20 years of Estonia in the EU – Heiko Pääbo

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@Nikola Johnny Mirkovic sur Unsplash 20 years of Estonia in the EU - Heiko Pääbo

@Nikola Johnny Mirkovic sur Unsplash

Every Monday, a member of the international academic association ‘UACES’ will address a current topic linked to their research on euradio.

 

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Today, you are professor at the University of Tartu, in Estonia, but what were doing when your country joined the European Union on the 1st of May 2004?

I was 24 years old and deeply immersed in the final stages of my master’s studies. It was a very intensive period, and I remember spending most of my evenings hunched over my desk, trying to put together my research findings in a coherent way. Besides the thesis, I worked as a study assistant at the Baltic Defence College. That job not only supported my studies but also kept me connected to significant events happening in the defence sector.

2004 was a crucial year for Estonia because, only one month earlier, we had also joined NATO. Probably due to my job, the memories of the NATO celebrations are definitely more vivid for me. Working in a military institution like the Baltic Defence College, the atmosphere was electrifying. There was a sense of achievement that resonated throughout the corridors. Estonia had worked incredibly hard to gain NATO membership. Back in the 1990s, it seemed far less likely compared to EU membership. There was a real feeling that we had managed to open a door many thought was closed to us.

 

NATO and the EU – two milestones within one month! I imagine the atmosphere across Estonia was extremely positive.

It was! The two memberships were widely regarded as a monumental step forward. We had achieved our main foreign policy goals, and there was a palpable sense of accomplishment and optimism. However, just one year earlier, the mood had been quite different.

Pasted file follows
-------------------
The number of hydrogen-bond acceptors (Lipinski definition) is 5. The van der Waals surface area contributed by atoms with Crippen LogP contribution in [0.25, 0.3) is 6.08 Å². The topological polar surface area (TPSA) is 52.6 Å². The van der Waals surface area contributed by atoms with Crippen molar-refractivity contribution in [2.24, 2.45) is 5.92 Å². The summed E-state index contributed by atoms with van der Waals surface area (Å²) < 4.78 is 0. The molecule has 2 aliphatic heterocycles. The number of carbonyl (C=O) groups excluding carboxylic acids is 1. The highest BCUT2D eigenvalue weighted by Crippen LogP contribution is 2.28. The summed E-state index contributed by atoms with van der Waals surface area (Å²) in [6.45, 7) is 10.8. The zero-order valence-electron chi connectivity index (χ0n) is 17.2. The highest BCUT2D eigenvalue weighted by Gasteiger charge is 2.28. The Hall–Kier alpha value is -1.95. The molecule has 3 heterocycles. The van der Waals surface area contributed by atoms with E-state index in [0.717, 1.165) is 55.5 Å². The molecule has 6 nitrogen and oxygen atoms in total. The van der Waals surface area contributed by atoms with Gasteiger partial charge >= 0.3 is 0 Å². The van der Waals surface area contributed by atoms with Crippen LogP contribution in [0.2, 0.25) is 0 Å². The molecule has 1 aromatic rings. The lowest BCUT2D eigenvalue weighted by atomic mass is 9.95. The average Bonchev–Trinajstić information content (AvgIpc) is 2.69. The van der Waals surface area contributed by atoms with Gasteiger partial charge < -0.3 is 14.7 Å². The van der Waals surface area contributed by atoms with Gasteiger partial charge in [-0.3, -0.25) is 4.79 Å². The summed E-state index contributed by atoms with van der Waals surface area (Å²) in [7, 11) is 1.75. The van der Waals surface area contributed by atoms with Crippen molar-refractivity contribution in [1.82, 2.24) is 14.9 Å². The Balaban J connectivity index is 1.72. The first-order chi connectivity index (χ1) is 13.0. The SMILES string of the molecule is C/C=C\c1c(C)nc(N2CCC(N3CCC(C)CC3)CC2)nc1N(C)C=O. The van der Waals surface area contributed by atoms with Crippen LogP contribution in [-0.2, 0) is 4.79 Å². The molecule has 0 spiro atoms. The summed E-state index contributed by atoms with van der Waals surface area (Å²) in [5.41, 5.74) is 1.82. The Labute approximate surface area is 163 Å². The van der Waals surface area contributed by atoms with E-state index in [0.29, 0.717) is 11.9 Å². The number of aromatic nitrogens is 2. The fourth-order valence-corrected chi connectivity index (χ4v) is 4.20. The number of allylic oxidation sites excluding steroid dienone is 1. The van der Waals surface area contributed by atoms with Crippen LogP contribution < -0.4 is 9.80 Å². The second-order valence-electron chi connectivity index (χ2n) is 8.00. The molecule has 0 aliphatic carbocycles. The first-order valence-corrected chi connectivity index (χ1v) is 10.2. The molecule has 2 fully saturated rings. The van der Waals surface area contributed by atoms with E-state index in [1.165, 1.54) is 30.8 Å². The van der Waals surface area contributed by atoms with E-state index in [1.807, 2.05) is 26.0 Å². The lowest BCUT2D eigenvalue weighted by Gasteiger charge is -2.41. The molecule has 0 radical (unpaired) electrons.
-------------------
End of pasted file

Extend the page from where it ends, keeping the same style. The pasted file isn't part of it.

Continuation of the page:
Back then, in 2003, Estonia and Latvia had the highest proportion of Eurosceptics among the candidate states. As a result, our referenda were scheduled last, largely due to concerns that they might yield negative outcomes. There was a real anxiety that the votes could go against EU membership. But, contrary to some fears, Estonia voted in favour first, and a week later, Latvia followed, with both countries showing two-thirds support for joining the EU.

 

What were the reasons for this strong scepticism towards EU membership?

It’s interesting to note that the lowest levels of support for EU accession came from two specific districts: North-East Estonia, which has a large Russian-speaking population, and South-East Estonia, a predominantly agricultural area. Paradoxically, these were the regions that arguably stood to gain the most from EU membership. And finally, even in these districts, support was over 50%. It showed a nationwide consensus, albeit with some reservations.

To clarify about those districts, the Russian-speaking population in North-East Estonia had felt discriminated against in terms of their rights and representation. The EU framework offers a system of human rights protections, providing guarantees that their rights would be more rigorously observed and upheld. This was a reassurance to many who felt marginalised. And for the farmers in South-East Estonia, EU membership was a game changer in terms of financial support. Before joining the EU, agricultural subsidies in Estonia were minimal and not sufficient to support the farmers effectively. The EU’s agrarian subsidies provided much-needed financial assistance and a better access to larger markets.

 

In retrospect, how do you evaluate the outcome of EU membership for Estonia, twenty years later?

Given that Estonia joined the EU with relatively high scepticism and thus fewer illusions, I would say the outcome has turned out better than many had feared. I know that’s a very Estonian answer. But truly, many of the fears that people had have not materialised. While some illusions might have faded, it’s probably fair to say that we had more fears than overblown expectations.

Overall, Estonia has been generally proactive and cooperative at the EU level. Sometimes, the government is criticised for being too enthusiastic, particularly by some domestic actors—like certain politicians, journalists, or opinion leaders. For instance, Estonian officials are known for implementing all EU norms to the fullest extent, even those that are merely recommended.

This approach has perhaps made Estonia a bit of an overachiever in the EU, but it reflects our commitment to being part of the larger European community. It also shows a pragmatic and realistic stance towards our membership. We recognise the benefits, adhere to the standards, and actively contribute to the union. This proactive engagement has helped mitigate many initial concerns and has positioned Estonia as a reliable and committed member state.

 

Thank you very much, Heiko Pääbo, for your testimony and reflection. I recall you are Professor at the University of Tartu. All the best for the next twenty years!